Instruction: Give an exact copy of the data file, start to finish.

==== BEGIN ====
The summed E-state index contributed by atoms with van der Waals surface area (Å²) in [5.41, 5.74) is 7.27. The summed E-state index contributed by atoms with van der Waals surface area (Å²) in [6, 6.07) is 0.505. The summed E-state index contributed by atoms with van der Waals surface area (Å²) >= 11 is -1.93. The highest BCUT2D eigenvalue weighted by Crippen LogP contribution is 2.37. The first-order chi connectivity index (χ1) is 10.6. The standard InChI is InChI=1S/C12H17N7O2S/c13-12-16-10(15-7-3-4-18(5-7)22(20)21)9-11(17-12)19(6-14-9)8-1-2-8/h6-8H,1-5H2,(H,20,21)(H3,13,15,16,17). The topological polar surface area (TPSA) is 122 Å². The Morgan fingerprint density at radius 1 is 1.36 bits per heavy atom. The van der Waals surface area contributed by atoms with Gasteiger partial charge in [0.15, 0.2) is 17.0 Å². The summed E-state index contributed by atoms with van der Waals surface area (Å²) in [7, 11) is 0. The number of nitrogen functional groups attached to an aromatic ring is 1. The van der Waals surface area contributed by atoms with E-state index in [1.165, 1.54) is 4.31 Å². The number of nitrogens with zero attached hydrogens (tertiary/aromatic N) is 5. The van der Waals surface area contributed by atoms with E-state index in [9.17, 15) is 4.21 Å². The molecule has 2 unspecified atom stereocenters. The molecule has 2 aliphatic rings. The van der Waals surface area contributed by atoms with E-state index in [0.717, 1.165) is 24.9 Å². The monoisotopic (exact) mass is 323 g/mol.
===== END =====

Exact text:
The summed E-state index contributed by atoms with van der Waals surface area (Å²) in [5.41, 5.74) is 7.27. The summed E-state index contributed by atoms with van der Waals surface area (Å²) in [6, 6.07) is 0.505. The summed E-state index contributed by atoms with van der Waals surface area (Å²) >= 11 is -1.93. The highest BCUT2D eigenvalue weighted by Crippen LogP contribution is 2.37. The first-order chi connectivity index (χ1) is 10.6. The standard InChI is InChI=1S/C12H17N7O2S/c13-12-16-10(15-7-3-4-18(5-7)22(20)21)9-11(17-12)19(6-14-9)8-1-2-8/h6-8H,1-5H2,(H,20,21)(H3,13,15,16,17). The topological polar surface area (TPSA) is 122 Å². The Morgan fingerprint density at radius 1 is 1.36 bits per heavy atom. The van der Waals surface area contributed by atoms with Gasteiger partial charge in [0.15, 0.2) is 17.0 Å². The summed E-state index contributed by atoms with van der Waals surface area (Å²) in [7, 11) is 0. The number of nitrogen functional groups attached to an aromatic ring is 1. The van der Waals surface area contributed by atoms with E-state index in [1.165, 1.54) is 4.31 Å². The number of nitrogens with zero attached hydrogens (tertiary/aromatic N) is 5. The van der Waals surface area contributed by atoms with E-state index in [9.17, 15) is 4.21 Å². The molecule has 2 unspecified atom stereocenters. The molecule has 2 aliphatic rings. The van der Waals surface area contributed by atoms with E-state index in [0.717, 1.165) is 24.9 Å². The monoisotopic (exact) mass is 323 g/mol.